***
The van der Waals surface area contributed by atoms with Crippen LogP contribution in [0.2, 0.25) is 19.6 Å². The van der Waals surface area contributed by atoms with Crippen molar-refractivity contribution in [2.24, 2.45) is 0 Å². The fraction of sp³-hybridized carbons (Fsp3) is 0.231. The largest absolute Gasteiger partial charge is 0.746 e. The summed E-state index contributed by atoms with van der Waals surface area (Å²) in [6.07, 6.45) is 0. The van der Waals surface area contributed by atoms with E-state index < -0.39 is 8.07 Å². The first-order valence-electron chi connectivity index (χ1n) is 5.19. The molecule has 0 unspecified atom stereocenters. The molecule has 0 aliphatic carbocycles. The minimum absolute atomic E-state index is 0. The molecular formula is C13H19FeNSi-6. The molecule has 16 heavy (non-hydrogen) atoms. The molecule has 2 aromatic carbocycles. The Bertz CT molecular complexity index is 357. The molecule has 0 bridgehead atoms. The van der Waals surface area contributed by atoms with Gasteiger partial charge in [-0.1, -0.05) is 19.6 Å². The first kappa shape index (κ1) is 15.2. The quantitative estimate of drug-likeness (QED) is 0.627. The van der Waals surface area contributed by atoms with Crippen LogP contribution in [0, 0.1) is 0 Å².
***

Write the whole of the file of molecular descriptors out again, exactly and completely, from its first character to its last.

The van der Waals surface area contributed by atoms with Crippen LogP contribution in [0.2, 0.25) is 19.6 Å². The van der Waals surface area contributed by atoms with Crippen molar-refractivity contribution in [2.24, 2.45) is 0 Å². The fraction of sp³-hybridized carbons (Fsp3) is 0.231. The largest absolute Gasteiger partial charge is 0.746 e. The summed E-state index contributed by atoms with van der Waals surface area (Å²) in [6.07, 6.45) is 0. The van der Waals surface area contributed by atoms with E-state index < -0.39 is 8.07 Å². The first-order valence-electron chi connectivity index (χ1n) is 5.19. The molecule has 0 unspecified atom stereocenters. The molecule has 0 aliphatic carbocycles. The minimum absolute atomic E-state index is 0. The molecular formula is C13H19FeNSi-6. The molecule has 16 heavy (non-hydrogen) atoms. The molecule has 2 aromatic carbocycles. The Bertz CT molecular complexity index is 357. The molecule has 0 bridgehead atoms. The van der Waals surface area contributed by atoms with Gasteiger partial charge in [-0.1, -0.05) is 19.6 Å². The first kappa shape index (κ1) is 15.2. The quantitative estimate of drug-likeness (QED) is 0.627. The van der Waals surface area contributed by atoms with Crippen LogP contribution in [0, 0.1) is 0 Å².